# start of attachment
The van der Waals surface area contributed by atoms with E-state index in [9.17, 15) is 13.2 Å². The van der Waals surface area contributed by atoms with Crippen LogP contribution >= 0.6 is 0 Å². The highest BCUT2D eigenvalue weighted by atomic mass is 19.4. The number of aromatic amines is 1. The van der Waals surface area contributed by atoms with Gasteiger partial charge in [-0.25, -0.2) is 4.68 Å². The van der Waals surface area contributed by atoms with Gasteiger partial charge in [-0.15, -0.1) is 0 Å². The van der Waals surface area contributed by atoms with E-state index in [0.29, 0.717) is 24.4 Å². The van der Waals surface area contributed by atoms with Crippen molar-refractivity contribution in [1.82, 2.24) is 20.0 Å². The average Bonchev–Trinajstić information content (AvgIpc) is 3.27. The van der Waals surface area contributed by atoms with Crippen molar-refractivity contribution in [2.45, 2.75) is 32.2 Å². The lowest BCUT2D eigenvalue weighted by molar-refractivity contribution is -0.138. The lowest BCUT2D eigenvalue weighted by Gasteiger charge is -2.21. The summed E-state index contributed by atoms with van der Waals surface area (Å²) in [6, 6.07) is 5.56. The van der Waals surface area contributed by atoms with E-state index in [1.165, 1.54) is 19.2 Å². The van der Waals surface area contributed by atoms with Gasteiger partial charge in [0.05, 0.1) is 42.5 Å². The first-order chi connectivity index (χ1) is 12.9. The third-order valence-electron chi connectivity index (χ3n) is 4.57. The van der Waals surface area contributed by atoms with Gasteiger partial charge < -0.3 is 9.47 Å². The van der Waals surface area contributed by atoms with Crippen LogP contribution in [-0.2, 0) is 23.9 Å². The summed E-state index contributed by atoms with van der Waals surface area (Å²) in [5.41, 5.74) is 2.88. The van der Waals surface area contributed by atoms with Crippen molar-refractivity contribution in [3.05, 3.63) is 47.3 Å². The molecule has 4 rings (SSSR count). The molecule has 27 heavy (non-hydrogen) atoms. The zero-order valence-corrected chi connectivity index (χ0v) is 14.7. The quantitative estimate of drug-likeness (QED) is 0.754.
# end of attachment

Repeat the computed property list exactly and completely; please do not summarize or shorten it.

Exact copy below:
The van der Waals surface area contributed by atoms with E-state index in [9.17, 15) is 13.2 Å². The van der Waals surface area contributed by atoms with Crippen LogP contribution >= 0.6 is 0 Å². The highest BCUT2D eigenvalue weighted by atomic mass is 19.4. The number of aromatic amines is 1. The van der Waals surface area contributed by atoms with Gasteiger partial charge in [-0.25, -0.2) is 4.68 Å². The van der Waals surface area contributed by atoms with Gasteiger partial charge in [-0.15, -0.1) is 0 Å². The van der Waals surface area contributed by atoms with E-state index in [0.29, 0.717) is 24.4 Å². The van der Waals surface area contributed by atoms with Crippen molar-refractivity contribution in [1.82, 2.24) is 20.0 Å². The average Bonchev–Trinajstić information content (AvgIpc) is 3.27. The van der Waals surface area contributed by atoms with Crippen molar-refractivity contribution in [2.45, 2.75) is 32.2 Å². The lowest BCUT2D eigenvalue weighted by molar-refractivity contribution is -0.138. The lowest BCUT2D eigenvalue weighted by Gasteiger charge is -2.21. The summed E-state index contributed by atoms with van der Waals surface area (Å²) in [6, 6.07) is 5.56. The van der Waals surface area contributed by atoms with E-state index in [1.165, 1.54) is 19.2 Å². The van der Waals surface area contributed by atoms with Gasteiger partial charge in [0.05, 0.1) is 42.5 Å². The first-order chi connectivity index (χ1) is 12.9. The third-order valence-electron chi connectivity index (χ3n) is 4.57. The van der Waals surface area contributed by atoms with Gasteiger partial charge < -0.3 is 9.47 Å². The van der Waals surface area contributed by atoms with Crippen LogP contribution in [-0.2, 0) is 23.9 Å². The summed E-state index contributed by atoms with van der Waals surface area (Å²) in [5.41, 5.74) is 2.88. The van der Waals surface area contributed by atoms with Crippen molar-refractivity contribution in [3.05, 3.63) is 47.3 Å². The molecule has 4 rings (SSSR count). The molecule has 27 heavy (non-hydrogen) atoms. The zero-order valence-corrected chi connectivity index (χ0v) is 14.7. The quantitative estimate of drug-likeness (QED) is 0.754.